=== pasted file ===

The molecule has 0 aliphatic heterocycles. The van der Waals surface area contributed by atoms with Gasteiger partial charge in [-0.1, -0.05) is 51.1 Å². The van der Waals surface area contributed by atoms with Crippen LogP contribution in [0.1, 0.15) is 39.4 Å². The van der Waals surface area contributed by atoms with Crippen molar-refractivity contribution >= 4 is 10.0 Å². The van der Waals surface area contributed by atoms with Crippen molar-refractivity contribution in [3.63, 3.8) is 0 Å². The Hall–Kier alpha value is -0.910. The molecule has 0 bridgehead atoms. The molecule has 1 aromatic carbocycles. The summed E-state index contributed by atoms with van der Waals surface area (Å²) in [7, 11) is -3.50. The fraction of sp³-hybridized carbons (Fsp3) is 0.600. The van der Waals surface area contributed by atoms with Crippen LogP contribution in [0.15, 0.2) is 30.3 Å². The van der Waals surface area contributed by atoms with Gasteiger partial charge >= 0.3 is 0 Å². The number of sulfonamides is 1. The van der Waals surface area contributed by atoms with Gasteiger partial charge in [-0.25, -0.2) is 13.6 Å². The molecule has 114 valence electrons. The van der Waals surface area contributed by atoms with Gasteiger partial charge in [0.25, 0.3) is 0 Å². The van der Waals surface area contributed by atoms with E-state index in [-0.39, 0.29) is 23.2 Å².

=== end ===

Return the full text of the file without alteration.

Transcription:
The molecule has 0 aliphatic heterocycles. The van der Waals surface area contributed by atoms with Gasteiger partial charge in [-0.1, -0.05) is 51.1 Å². The van der Waals surface area contributed by atoms with Crippen LogP contribution in [0.1, 0.15) is 39.4 Å². The van der Waals surface area contributed by atoms with Crippen molar-refractivity contribution >= 4 is 10.0 Å². The van der Waals surface area contributed by atoms with Crippen molar-refractivity contribution in [3.63, 3.8) is 0 Å². The Hall–Kier alpha value is -0.910. The molecule has 0 bridgehead atoms. The molecule has 1 aromatic carbocycles. The summed E-state index contributed by atoms with van der Waals surface area (Å²) in [7, 11) is -3.50. The fraction of sp³-hybridized carbons (Fsp3) is 0.600. The van der Waals surface area contributed by atoms with Crippen LogP contribution in [0.15, 0.2) is 30.3 Å². The van der Waals surface area contributed by atoms with Gasteiger partial charge >= 0.3 is 0 Å². The number of sulfonamides is 1. The van der Waals surface area contributed by atoms with Gasteiger partial charge in [-0.25, -0.2) is 13.6 Å². The molecule has 114 valence electrons. The van der Waals surface area contributed by atoms with Gasteiger partial charge in [0.25, 0.3) is 0 Å². The van der Waals surface area contributed by atoms with E-state index in [-0.39, 0.29) is 23.2 Å².